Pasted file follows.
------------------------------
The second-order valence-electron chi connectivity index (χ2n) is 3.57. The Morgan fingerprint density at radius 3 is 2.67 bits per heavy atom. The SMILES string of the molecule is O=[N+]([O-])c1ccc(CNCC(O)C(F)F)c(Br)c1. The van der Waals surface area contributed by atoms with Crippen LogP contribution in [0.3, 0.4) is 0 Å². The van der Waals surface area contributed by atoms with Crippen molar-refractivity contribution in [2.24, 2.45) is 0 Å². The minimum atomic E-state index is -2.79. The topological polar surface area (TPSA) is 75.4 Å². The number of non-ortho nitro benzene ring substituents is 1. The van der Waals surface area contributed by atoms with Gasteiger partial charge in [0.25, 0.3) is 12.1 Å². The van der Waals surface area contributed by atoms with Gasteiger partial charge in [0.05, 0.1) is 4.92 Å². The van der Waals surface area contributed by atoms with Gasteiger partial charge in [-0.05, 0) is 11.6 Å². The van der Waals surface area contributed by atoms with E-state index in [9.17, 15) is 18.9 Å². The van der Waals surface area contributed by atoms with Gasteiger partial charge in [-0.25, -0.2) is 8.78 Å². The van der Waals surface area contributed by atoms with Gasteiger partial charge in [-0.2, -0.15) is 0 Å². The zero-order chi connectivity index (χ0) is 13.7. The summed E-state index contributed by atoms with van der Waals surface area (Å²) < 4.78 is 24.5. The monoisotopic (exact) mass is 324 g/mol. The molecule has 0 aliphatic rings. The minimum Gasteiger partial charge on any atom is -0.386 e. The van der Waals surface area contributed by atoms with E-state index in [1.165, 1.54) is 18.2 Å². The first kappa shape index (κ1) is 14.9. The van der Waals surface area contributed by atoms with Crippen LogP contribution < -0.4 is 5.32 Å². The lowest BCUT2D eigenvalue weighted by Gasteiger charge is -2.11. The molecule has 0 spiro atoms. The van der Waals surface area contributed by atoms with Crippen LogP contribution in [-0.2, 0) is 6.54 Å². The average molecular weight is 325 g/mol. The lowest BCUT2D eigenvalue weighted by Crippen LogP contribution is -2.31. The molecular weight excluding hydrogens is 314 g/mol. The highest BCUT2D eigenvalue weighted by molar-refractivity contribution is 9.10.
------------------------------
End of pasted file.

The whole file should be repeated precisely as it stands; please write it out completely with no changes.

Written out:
The second-order valence-electron chi connectivity index (χ2n) is 3.57. The Morgan fingerprint density at radius 3 is 2.67 bits per heavy atom. The SMILES string of the molecule is O=[N+]([O-])c1ccc(CNCC(O)C(F)F)c(Br)c1. The van der Waals surface area contributed by atoms with Crippen LogP contribution in [0.3, 0.4) is 0 Å². The van der Waals surface area contributed by atoms with Crippen molar-refractivity contribution in [2.24, 2.45) is 0 Å². The minimum atomic E-state index is -2.79. The topological polar surface area (TPSA) is 75.4 Å². The number of non-ortho nitro benzene ring substituents is 1. The van der Waals surface area contributed by atoms with Gasteiger partial charge in [0.25, 0.3) is 12.1 Å². The van der Waals surface area contributed by atoms with Gasteiger partial charge in [0.05, 0.1) is 4.92 Å². The van der Waals surface area contributed by atoms with Gasteiger partial charge in [-0.05, 0) is 11.6 Å². The van der Waals surface area contributed by atoms with E-state index in [9.17, 15) is 18.9 Å². The van der Waals surface area contributed by atoms with Gasteiger partial charge in [-0.25, -0.2) is 8.78 Å². The van der Waals surface area contributed by atoms with Gasteiger partial charge in [-0.2, -0.15) is 0 Å². The zero-order chi connectivity index (χ0) is 13.7. The summed E-state index contributed by atoms with van der Waals surface area (Å²) < 4.78 is 24.5. The monoisotopic (exact) mass is 324 g/mol. The molecule has 0 aliphatic rings. The minimum Gasteiger partial charge on any atom is -0.386 e. The van der Waals surface area contributed by atoms with E-state index in [1.165, 1.54) is 18.2 Å². The first kappa shape index (κ1) is 14.9. The van der Waals surface area contributed by atoms with Crippen LogP contribution < -0.4 is 5.32 Å². The lowest BCUT2D eigenvalue weighted by Gasteiger charge is -2.11. The molecule has 0 spiro atoms. The van der Waals surface area contributed by atoms with Crippen LogP contribution in [-0.2, 0) is 6.54 Å². The average molecular weight is 325 g/mol. The lowest BCUT2D eigenvalue weighted by Crippen LogP contribution is -2.31. The molecular weight excluding hydrogens is 314 g/mol. The highest BCUT2D eigenvalue weighted by molar-refractivity contribution is 9.10.